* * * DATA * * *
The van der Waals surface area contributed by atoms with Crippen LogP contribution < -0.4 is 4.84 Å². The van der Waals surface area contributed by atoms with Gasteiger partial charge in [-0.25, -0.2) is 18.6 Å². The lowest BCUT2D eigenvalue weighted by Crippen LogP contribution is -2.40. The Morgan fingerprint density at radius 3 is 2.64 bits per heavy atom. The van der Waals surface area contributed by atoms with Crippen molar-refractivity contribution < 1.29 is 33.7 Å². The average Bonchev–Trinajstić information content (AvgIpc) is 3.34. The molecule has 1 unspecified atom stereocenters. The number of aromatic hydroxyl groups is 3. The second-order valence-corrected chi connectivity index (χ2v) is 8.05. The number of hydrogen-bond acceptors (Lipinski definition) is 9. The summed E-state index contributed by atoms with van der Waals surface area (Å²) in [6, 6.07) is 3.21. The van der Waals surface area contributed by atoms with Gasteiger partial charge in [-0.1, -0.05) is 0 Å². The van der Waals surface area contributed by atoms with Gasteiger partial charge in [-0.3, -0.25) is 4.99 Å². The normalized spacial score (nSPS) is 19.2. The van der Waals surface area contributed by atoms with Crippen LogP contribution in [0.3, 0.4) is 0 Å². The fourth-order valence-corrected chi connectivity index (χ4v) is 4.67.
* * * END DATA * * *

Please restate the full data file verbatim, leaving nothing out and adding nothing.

The van der Waals surface area contributed by atoms with Crippen LogP contribution < -0.4 is 4.84 Å². The van der Waals surface area contributed by atoms with Gasteiger partial charge in [-0.25, -0.2) is 18.6 Å². The lowest BCUT2D eigenvalue weighted by Crippen LogP contribution is -2.40. The Morgan fingerprint density at radius 3 is 2.64 bits per heavy atom. The van der Waals surface area contributed by atoms with Crippen molar-refractivity contribution < 1.29 is 33.7 Å². The average Bonchev–Trinajstić information content (AvgIpc) is 3.34. The molecule has 1 unspecified atom stereocenters. The number of aromatic hydroxyl groups is 3. The second-order valence-corrected chi connectivity index (χ2v) is 8.05. The number of hydrogen-bond acceptors (Lipinski definition) is 9. The summed E-state index contributed by atoms with van der Waals surface area (Å²) in [6, 6.07) is 3.21. The van der Waals surface area contributed by atoms with Gasteiger partial charge in [-0.1, -0.05) is 0 Å². The van der Waals surface area contributed by atoms with Gasteiger partial charge in [-0.3, -0.25) is 4.99 Å². The normalized spacial score (nSPS) is 19.2. The van der Waals surface area contributed by atoms with Crippen LogP contribution in [0.3, 0.4) is 0 Å². The fourth-order valence-corrected chi connectivity index (χ4v) is 4.67.